VisualCue is a new way to see your data and to gain valuable insights that were never apparent previously. With all new things, comes a new way of thinking. That is why we created this short tutorial on how to start thinking visually, and make the leap from static reports, to dynamic visual representations of your data.
It's all about the "Visual" Cues
The key to VisualCue’s technology is the Tile. Each Tile is made up of various icons. We call these icons Cues. Cues are iconic representations of the the various key performance indicators (KPIs) you are trying to measure. Thinking in terms of Cues is a bit different than just interpreting rows and columns of data.
The best place to start when you are new to VisualCue is your current reports. Look at those reports, and then decide which KPIs are important. Once identified, you can then decide how to represent them using a Tile.
Think of a Tile as each row in your report. A Tile represents a single item you are measuring, such as an Opportunity, or a Lead. Each Cue on a Tile represents the columns in your report. These are all of the KPIs associated with a particular item being measured. It is those columns and metrics that we need to represent graphically using Cues.
For example, you may want to monitor a specific phase in your opportunity sales cycle. Many times the first step is giving a demo. In this example you would want to select a Cue that represent the demo, such as a person giving a presentation. This Cue now represents the first step in your process. After the Cue has been defined, we can then use color to determine the length of time this step took when put against the defined benchmarks.
Sometimes Cues can be made up of multiple icons that represent a metric. These are called multi-state Cues. For example, you may be looking to monitor the source of your Leads. The first thing you would do is identify all of your current lead sources, such as web, word of mouth, trade show, etc. You would then assign a Cue to represent each of these lead sources. For web, you may select a globe icon, for word of mouth, you may select a mouth icon, and for trade show, you may select a name tag icon. The icon that you choose to represent your Cue is only limited by your imagination.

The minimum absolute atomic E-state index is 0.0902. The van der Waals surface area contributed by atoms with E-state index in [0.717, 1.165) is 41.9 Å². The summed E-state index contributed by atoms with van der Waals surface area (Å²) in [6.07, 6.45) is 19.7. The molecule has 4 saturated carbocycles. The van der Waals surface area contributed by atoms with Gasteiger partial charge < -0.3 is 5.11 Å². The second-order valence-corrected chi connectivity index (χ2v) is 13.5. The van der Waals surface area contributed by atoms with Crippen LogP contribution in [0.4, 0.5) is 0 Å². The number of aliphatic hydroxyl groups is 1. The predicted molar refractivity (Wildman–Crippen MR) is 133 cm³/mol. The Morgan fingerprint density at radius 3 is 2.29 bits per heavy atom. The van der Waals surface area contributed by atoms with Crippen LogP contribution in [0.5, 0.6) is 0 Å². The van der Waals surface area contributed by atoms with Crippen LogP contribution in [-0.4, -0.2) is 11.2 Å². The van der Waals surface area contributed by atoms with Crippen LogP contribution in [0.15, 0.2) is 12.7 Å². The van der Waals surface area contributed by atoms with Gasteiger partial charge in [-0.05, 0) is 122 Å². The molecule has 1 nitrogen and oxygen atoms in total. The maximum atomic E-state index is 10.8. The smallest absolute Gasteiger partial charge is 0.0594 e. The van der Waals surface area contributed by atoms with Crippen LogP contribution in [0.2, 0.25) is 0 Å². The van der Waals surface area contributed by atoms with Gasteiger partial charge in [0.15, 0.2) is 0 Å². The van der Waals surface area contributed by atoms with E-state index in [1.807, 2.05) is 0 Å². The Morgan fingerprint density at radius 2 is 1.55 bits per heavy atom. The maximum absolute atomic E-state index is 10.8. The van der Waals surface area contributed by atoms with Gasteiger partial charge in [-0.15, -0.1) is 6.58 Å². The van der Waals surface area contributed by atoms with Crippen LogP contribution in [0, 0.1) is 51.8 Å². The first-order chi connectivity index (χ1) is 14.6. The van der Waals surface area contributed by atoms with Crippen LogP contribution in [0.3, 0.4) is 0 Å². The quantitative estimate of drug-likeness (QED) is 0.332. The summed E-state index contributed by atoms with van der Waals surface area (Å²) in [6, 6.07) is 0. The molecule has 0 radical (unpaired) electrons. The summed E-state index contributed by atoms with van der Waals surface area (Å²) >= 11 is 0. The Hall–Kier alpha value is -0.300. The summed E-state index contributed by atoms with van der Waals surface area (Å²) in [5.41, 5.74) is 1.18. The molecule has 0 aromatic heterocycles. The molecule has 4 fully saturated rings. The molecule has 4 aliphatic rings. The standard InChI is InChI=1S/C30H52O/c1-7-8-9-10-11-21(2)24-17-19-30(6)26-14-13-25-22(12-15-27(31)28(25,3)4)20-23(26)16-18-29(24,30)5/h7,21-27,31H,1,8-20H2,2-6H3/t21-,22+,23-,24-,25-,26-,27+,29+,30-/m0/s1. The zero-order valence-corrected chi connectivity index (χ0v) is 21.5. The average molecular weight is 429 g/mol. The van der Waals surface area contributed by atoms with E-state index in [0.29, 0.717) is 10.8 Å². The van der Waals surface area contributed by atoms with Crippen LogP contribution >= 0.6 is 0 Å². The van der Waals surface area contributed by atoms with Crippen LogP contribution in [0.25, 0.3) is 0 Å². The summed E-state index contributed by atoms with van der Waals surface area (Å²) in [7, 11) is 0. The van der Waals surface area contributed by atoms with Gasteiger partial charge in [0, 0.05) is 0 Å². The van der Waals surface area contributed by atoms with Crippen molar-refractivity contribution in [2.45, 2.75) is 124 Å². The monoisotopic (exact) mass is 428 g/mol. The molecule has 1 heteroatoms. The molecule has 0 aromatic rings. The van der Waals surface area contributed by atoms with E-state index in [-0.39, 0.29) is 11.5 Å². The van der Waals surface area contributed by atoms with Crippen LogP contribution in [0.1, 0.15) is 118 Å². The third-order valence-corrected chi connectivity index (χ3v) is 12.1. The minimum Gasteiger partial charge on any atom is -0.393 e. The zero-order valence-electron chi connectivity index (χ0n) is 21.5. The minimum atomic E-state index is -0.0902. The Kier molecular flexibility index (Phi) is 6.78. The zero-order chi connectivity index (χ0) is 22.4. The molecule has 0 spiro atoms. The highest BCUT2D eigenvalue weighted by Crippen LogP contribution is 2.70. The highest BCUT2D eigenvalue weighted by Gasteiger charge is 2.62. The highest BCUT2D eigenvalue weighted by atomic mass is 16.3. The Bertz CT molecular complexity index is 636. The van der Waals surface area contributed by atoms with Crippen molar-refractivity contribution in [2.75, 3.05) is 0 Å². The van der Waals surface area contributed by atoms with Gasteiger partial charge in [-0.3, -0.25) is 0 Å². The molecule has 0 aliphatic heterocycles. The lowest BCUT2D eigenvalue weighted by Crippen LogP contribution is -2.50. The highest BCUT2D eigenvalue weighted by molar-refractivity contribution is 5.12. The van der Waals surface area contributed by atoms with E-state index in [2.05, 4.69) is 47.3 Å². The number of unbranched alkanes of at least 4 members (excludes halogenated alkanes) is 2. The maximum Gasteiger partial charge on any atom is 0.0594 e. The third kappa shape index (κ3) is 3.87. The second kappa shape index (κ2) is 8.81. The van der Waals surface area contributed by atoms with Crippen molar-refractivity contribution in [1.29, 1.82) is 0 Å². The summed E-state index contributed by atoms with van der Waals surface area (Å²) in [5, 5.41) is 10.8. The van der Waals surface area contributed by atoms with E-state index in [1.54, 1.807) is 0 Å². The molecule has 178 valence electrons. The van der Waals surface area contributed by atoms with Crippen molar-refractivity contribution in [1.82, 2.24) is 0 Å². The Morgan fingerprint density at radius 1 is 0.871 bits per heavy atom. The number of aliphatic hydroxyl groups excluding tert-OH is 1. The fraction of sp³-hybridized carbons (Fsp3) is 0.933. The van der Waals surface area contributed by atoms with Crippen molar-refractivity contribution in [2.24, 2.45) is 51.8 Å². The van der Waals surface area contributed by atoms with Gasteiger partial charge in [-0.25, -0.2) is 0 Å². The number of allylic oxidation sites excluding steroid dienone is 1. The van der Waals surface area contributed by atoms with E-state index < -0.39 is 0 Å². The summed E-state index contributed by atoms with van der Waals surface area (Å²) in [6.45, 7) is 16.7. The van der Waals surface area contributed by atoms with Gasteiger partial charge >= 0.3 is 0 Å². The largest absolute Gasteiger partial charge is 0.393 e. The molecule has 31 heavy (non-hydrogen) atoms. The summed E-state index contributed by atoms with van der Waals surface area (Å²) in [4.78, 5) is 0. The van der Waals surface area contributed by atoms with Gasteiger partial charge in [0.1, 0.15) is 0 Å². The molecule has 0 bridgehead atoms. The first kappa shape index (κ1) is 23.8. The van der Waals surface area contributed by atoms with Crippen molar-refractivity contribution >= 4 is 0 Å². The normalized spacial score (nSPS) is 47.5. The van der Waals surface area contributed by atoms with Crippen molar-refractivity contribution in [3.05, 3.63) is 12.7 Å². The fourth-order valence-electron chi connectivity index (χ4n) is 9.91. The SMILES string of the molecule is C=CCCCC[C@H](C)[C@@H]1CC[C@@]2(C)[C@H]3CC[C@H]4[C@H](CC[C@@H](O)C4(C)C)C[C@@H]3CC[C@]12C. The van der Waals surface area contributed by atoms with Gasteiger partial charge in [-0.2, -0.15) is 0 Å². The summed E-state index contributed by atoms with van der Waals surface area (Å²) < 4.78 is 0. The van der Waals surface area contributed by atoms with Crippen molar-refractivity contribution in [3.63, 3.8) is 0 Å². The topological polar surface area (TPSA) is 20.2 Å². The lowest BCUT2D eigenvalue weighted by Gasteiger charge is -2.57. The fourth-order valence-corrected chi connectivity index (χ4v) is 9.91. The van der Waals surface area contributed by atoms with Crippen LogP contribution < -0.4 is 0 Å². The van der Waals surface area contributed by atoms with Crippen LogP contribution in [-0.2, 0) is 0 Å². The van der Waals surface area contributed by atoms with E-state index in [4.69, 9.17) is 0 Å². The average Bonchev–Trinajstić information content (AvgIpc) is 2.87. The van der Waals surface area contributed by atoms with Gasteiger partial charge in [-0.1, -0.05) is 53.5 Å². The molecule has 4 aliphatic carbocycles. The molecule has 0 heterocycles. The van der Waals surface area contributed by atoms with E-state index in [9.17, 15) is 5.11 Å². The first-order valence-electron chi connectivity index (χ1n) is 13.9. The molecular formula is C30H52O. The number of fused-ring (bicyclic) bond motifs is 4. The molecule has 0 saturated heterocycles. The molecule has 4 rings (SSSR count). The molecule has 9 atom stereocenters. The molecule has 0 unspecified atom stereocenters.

The Tile brings them all together
Now that you understand the process of associating Cues to your data, you will then need to consider how you would like to lay those Cues into your Tile. Tiles can be customized as you see fit, so considering how you may want to organize the Cues is all dependent on how you want to tell your story.
You will want to carefully think about the layout and what makes sense for you and your team. Many times you are trying to capture the performance of a process. In these cases, a Tile design that illustrates a step by step process can be very effective. Remember, you are trying to tell a story, so think about how things relate, and what makes sense grouped together in one section of the Tiles versus another.
Another important aspect of a Tile, is the Primary Cue. A Primary Cue is the largest, and most central Cue that represents the overall health of what is being measured. This Cue is driven by the results of the supporting Cues.
Keep in mind that you do not always need to fit all your information on a Tile. Sometimes further information can be better displayed as a drill down of a particular Tile, such as a Tile that represents the activities associated with a particular lead or opportunity.
A few best practices
Finally, we would like to share some examples of best practices when working with Cues and Tiles.
Creating a scene is important to telling a story. Cues that relate to each other are grouped together, and are positioned in a way that make the Tile feel singular when displayed next to other Tiles.
By placing Cues randomly, it is difficult to illustrate how particular information relates, and when viewed next to other Tiles, will begin to mix together.
It is important to have a central Primary Cue to represent the health of the Tile. The Primary Cue is normally placed in the center of the Tile, and should always be the largest and most prominent Cue.
No Primary Cue
You can see that by making all the Cues the same size, it is very difficult to quickly see the overall health of the Tile. The Primary Cue is lost in the other supporting Cues.
Applying color to the surface of Cue makes it much more visible than a Cue than uses only outline color.
Applying color to the outline of Cue makes it less visible than a Cue that uses surface color.